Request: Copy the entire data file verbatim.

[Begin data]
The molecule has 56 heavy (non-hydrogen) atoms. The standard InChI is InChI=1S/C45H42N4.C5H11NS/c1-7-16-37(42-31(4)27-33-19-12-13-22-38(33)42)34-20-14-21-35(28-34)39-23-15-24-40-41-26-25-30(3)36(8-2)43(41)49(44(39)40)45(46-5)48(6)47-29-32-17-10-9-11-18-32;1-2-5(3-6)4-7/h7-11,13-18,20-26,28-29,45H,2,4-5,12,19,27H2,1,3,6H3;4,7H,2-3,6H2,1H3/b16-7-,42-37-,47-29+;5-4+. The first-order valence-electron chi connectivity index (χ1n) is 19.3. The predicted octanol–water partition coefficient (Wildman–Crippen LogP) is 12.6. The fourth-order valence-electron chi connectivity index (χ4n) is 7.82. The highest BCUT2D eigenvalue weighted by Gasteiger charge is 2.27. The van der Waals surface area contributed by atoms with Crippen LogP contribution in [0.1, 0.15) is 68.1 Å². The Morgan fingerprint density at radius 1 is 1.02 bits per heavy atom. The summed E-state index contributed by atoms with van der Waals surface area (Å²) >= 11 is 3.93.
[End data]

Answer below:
The molecule has 56 heavy (non-hydrogen) atoms. The standard InChI is InChI=1S/C45H42N4.C5H11NS/c1-7-16-37(42-31(4)27-33-19-12-13-22-38(33)42)34-20-14-21-35(28-34)39-23-15-24-40-41-26-25-30(3)36(8-2)43(41)49(44(39)40)45(46-5)48(6)47-29-32-17-10-9-11-18-32;1-2-5(3-6)4-7/h7-11,13-18,20-26,28-29,45H,2,4-5,12,19,27H2,1,3,6H3;4,7H,2-3,6H2,1H3/b16-7-,42-37-,47-29+;5-4+. The first-order valence-electron chi connectivity index (χ1n) is 19.3. The predicted octanol–water partition coefficient (Wildman–Crippen LogP) is 12.6. The fourth-order valence-electron chi connectivity index (χ4n) is 7.82. The highest BCUT2D eigenvalue weighted by Gasteiger charge is 2.27. The van der Waals surface area contributed by atoms with Crippen LogP contribution in [0.1, 0.15) is 68.1 Å². The Morgan fingerprint density at radius 1 is 1.02 bits per heavy atom. The summed E-state index contributed by atoms with van der Waals surface area (Å²) >= 11 is 3.93.